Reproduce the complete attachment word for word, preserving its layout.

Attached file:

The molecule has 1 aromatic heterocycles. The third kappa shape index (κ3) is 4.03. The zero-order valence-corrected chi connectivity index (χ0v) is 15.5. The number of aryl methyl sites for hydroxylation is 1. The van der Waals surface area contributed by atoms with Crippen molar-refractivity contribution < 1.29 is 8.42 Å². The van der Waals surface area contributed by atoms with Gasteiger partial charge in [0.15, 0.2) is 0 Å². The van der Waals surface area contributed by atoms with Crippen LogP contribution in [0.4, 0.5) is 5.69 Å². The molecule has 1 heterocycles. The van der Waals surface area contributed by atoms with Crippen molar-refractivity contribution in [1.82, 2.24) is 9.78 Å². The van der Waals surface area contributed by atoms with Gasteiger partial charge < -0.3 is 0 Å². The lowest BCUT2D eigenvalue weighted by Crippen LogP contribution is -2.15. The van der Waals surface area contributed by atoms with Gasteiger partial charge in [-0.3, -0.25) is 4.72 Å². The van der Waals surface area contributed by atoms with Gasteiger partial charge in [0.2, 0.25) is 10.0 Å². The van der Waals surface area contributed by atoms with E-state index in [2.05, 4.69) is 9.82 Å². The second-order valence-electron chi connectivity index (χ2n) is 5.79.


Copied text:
The molecule has 1 aromatic heterocycles. The third kappa shape index (κ3) is 4.03. The zero-order valence-corrected chi connectivity index (χ0v) is 15.5. The number of aryl methyl sites for hydroxylation is 1. The van der Waals surface area contributed by atoms with Crippen molar-refractivity contribution < 1.29 is 8.42 Å². The van der Waals surface area contributed by atoms with Gasteiger partial charge in [0.15, 0.2) is 0 Å². The van der Waals surface area contributed by atoms with Crippen LogP contribution in [0.4, 0.5) is 5.69 Å². The molecule has 1 heterocycles. The van der Waals surface area contributed by atoms with Crippen molar-refractivity contribution in [1.82, 2.24) is 9.78 Å². The van der Waals surface area contributed by atoms with Gasteiger partial charge < -0.3 is 0 Å². The lowest BCUT2D eigenvalue weighted by Crippen LogP contribution is -2.15. The van der Waals surface area contributed by atoms with Gasteiger partial charge in [-0.3, -0.25) is 4.72 Å². The van der Waals surface area contributed by atoms with Gasteiger partial charge in [0.2, 0.25) is 10.0 Å². The van der Waals surface area contributed by atoms with E-state index in [2.05, 4.69) is 9.82 Å². The second-order valence-electron chi connectivity index (χ2n) is 5.79.